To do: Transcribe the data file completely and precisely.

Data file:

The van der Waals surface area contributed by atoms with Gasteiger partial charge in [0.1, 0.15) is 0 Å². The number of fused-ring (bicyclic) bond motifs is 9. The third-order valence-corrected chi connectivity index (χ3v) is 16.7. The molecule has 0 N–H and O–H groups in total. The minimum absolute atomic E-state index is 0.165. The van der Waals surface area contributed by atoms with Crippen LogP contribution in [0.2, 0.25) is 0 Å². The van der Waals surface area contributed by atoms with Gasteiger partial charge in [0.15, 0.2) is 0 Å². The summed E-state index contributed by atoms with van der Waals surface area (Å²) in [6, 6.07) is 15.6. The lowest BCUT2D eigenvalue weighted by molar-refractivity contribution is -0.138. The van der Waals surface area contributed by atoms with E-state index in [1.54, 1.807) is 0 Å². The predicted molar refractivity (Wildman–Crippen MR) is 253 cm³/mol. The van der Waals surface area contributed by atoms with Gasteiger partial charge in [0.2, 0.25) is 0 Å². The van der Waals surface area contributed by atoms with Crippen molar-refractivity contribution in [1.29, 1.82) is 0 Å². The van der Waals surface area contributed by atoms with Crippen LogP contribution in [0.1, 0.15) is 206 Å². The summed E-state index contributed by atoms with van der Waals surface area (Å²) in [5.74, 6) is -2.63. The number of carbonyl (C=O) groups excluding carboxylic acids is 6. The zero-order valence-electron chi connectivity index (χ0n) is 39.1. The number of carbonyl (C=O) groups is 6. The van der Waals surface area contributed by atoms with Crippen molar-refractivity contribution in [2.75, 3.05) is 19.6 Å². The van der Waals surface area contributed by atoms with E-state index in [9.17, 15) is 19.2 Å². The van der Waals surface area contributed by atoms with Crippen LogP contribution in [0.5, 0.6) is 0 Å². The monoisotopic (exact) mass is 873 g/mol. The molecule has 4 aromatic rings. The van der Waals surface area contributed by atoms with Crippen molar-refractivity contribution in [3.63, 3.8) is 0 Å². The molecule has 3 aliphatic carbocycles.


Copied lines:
The van der Waals surface area contributed by atoms with Gasteiger partial charge in [0.1, 0.15) is 0 Å². The number of fused-ring (bicyclic) bond motifs is 9. The third-order valence-corrected chi connectivity index (χ3v) is 16.7. The molecule has 0 N–H and O–H groups in total. The minimum absolute atomic E-state index is 0.165. The van der Waals surface area contributed by atoms with Crippen LogP contribution in [0.2, 0.25) is 0 Å². The van der Waals surface area contributed by atoms with Gasteiger partial charge in [0.15, 0.2) is 0 Å². The summed E-state index contributed by atoms with van der Waals surface area (Å²) in [6, 6.07) is 15.6. The lowest BCUT2D eigenvalue weighted by molar-refractivity contribution is -0.138. The van der Waals surface area contributed by atoms with E-state index in [1.54, 1.807) is 0 Å². The predicted molar refractivity (Wildman–Crippen MR) is 253 cm³/mol. The van der Waals surface area contributed by atoms with Gasteiger partial charge in [0.2, 0.25) is 0 Å². The van der Waals surface area contributed by atoms with Crippen molar-refractivity contribution in [1.29, 1.82) is 0 Å². The van der Waals surface area contributed by atoms with Crippen LogP contribution in [0.1, 0.15) is 206 Å². The summed E-state index contributed by atoms with van der Waals surface area (Å²) in [5.74, 6) is -2.63. The number of carbonyl (C=O) groups excluding carboxylic acids is 6. The zero-order valence-electron chi connectivity index (χ0n) is 39.1. The number of carbonyl (C=O) groups is 6. The van der Waals surface area contributed by atoms with Crippen molar-refractivity contribution in [2.75, 3.05) is 19.6 Å². The van der Waals surface area contributed by atoms with E-state index in [9.17, 15) is 19.2 Å². The van der Waals surface area contributed by atoms with Crippen LogP contribution in [0.5, 0.6) is 0 Å². The monoisotopic (exact) mass is 873 g/mol. The molecule has 4 aromatic rings. The van der Waals surface area contributed by atoms with Crippen molar-refractivity contribution in [3.63, 3.8) is 0 Å². The molecule has 3 aliphatic carbocycles.